A Comprehensive Guide To Ordering Eggs In US-Style Diners

A Comprehensive Guide To Ordering Eggs In US-Style Diners

“How would you like your eggs?” isn’t a question that should cause you panic. However, it’s possible that you may not be egg-ercising all your options, especially if all you’ve ever known is scrambled.

This is especially true in US diners, which employ a plethora of regional phrases that aren’t used anywhere else in the world. While “Sunny Side Up” is pretty easy to decipher, what about Over Medium? Or Coddled? Or Shirred? This guide has all the answers.

Photo by Katherine Lim.

I grew up with a stepfather who was obsessed with crappy diners and, as a result, I ate many a breakfast at greasy spoons. This man was, for lack of a better word, a complete dick about ordering eggs — I saw him send eggs back at a Denny’s restaurant on more than one occasion — but he did teach me what a poached egg was, so I guess that’s something.

Anyway. My point is that there are a lot of different ways to order an egg. According to kitchen lore, there are as many ways to cook an egg as there are folds in a chef’s hat (that would be 100). Though it’s unlikely you’ll find yourself in a diner that could whip up all 100 preparations, you still have a lot of options when out for breakfast. (Like, this is in no way a list of every way you can cook an egg, but a list of how you can order them. Cooking at home gives you a lot more room for creativity. Case in point: cloud eggs.)

  • Hard Scrambled: The whites and the yolks are broken and mixed together, and everything is cooked through completely. These eggs will be on the drier side, but they should still be fluffy.
  • Soft Scrambled: Like hard eggs, the yolk and whites are beaten together, but these eggs will be more moist than their harder counterparts, and have creamier, softer, smaller curds.
  • Sunny Side Up: This is your iconic, emoji-looking fried egg. The egg is cracked directly into the pan, and fried until the white is just set but the yolk is still runny, and the edges are (usually) browned.
  • Basted: Like our sunny side up friend, this egg isn’t flipped, but it’s bathed with hot butter from the pan until the top white is cooked and the yolk firms up the. This preparation is not as common as some of the other ones, so have a back-up egg just in case your waitress has never heard of it.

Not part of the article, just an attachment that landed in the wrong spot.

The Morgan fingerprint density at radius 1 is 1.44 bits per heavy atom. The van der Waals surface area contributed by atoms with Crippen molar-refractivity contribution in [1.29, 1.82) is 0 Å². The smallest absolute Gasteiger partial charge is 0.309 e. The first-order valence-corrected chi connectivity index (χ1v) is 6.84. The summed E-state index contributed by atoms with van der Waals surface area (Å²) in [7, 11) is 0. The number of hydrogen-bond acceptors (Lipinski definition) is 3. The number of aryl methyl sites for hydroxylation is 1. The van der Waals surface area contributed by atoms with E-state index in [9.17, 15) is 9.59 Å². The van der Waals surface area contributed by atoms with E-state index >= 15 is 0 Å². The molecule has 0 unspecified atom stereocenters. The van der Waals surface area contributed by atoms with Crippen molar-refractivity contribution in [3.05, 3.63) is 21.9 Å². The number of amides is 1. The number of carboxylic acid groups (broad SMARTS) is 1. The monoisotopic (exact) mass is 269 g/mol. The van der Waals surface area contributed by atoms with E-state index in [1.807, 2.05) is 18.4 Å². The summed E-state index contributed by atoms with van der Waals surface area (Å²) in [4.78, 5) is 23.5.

• Over Easy: This egg is also fried, but it’s flipped once you reach the “sunny side up” stage. Once flipped however, it doesn’t spend too much more time in the pan, and is cooked just long enough for the white to form a film over the yolk, while still keeping that golden orb as runny as possible.
  • Over Medium: This egg is prepared the same way as over easy, only it’s cooked longer. The white film will be thicker, and the yolk — while still runny — will be slightly more congealed.
  • Over Hard: Cooked even longer than the above to options, both the white and yolk are completely set in this egg.
  • Poached: Poached eggs are cracked into a pot of simmering water, where they hang out until the whites are cooked through but the yolks are nice and runny. Unlike frying, this method produces softer whites with no crispy edges. (You can also order poached eggs “medium” or “hard,” if you want to, but I don’t know why you would. That warm but runny yolk is pretty perfect.)
  • Baked or Shirred: You probably won’t be able to order baked eggs as part of basic breakfast but, if you see them on the menu, you should give them a whirl. Baked eggs are usually mixed with other ingredients in a ramekin or other flat-bottomed vessel, then popped in the oven until — you guessed it — the whites are set but the yolks are still runny.
  • Omelettes: American omelettes are made by scrambling some eggs, letting them sit in the pan until set, then folding them in half around some sort of filling. A French omelette is usually not filled, but rolled in on itself into a fluffy, tender oval. Omelettes are usually listed as separate menu items, rather than part of a “traditional” American diner breakfast.
  • Frittata: A frittata is an omelette-like preparation where the scrambled eggs are mixed with other ingredients (meat, vegetables, cheese, etc.), partially cooked in a skillet, then transferred to the oven to finish cooking under the broiled. There is no flipping or folding involved. If a diner offers frittatas, they will most likely have their own section on the menu.
  • Hard Boiled: I’ve never seen anyone order a hard boiled egg at a diner, but I guess you could. Whole eggs, shell intact, are dropped — well, set — into pots of boiling water, where they remain until both white and yolk are fully cooked and firm.
  • Soft Boiled: These eggs are prepared like hard boiled, only they’re cooked for less time. Once again, you get a firm white and a runny yolk. Some countries eat theirs out of little cups.
  • Coddled: Coddled eggs are gently steamed in little special cups or jars with cream. The longer you steam them, the firmer they get. I have never seen a coddled egg on a diner menu, so let me know if you do.

One last tip: Do not, under any circumstance, order the abomination known as the “egg white omelette.” You will find no joy within.

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